3. Substantial Evidence Supports the Trial Court's Privilege Ruling

         Defendants do not dispute the Blaskey e-mail was a privileged attorney-client communication, but contend the trial court erred “as a matter of law” in determining Dick did not waive the privilege. They argue the court “treat[ed] Dick's own post-hoc characterization of his intent as dispositive, while ignoring (or declining to consider) the objective, contemporaneous evidence of Dick's intent.” Defendants mischaracterize the trial court's ruling and ignore the substantial evidence supporting the court's conclusion Dick did not waive the privilege.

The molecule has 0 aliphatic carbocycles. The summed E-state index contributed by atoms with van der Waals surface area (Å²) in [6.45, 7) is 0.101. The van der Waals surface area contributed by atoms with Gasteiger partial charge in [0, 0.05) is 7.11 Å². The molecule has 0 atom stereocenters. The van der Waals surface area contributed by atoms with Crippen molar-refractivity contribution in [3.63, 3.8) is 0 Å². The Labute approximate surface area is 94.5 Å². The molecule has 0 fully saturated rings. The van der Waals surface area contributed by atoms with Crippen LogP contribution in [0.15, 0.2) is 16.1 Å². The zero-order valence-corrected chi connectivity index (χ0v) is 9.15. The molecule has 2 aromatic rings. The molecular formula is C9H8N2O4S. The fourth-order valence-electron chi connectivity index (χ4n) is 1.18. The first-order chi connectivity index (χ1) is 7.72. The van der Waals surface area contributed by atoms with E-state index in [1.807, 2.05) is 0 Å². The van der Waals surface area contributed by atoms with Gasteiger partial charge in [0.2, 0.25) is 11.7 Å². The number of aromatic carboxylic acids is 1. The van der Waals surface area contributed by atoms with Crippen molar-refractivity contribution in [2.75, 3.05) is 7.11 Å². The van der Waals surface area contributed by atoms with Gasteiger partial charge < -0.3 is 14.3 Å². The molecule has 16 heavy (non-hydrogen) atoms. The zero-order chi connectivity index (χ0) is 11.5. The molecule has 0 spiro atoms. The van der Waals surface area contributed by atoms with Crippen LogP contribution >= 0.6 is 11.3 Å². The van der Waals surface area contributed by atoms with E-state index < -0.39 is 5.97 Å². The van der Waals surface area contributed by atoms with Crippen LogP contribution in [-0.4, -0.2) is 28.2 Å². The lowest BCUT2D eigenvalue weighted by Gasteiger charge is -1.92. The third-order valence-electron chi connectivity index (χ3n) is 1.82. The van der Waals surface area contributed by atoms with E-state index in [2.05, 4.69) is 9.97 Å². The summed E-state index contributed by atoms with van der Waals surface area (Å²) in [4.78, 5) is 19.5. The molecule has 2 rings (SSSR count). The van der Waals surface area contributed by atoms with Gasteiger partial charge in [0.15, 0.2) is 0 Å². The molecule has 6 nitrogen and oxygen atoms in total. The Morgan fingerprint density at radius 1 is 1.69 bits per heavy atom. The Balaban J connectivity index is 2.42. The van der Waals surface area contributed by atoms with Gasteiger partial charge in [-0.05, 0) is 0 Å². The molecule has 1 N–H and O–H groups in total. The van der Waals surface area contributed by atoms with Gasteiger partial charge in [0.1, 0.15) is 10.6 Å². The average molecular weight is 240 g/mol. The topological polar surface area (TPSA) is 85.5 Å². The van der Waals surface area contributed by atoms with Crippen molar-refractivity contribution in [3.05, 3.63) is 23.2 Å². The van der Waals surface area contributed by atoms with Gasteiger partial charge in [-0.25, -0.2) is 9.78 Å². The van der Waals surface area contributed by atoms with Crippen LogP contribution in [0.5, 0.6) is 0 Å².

The trial court concluded Dick did not waive the attorney-client privilege because “[t]here is no basis to find intentional waiver.” In support, the court cited Dick's “unequivocal[]” testimony that he did not intend to forward the Blaskey e-mail to Ninetta, and he did not know how it happened. The court also noted the privilege was not waived by Dick's failure to request that Gavin and Pellizzon return the e-mail or to ask Defendants to return copies of the e-mail they produced in discovery. Finally, the court pointed out the “scenario” this case presented did not fit any of the recognized means for waiving the privilege.

         Nothing in the trial court's ruling suggests the court failed to consider all the evidence in reaching its decision, and Defendants do not cite anything in the record to support their contrary contention. We presume the trial court knew and properly applied the law absent evidence to the contrary. (Harris v. Stampolis (2016) 248 ...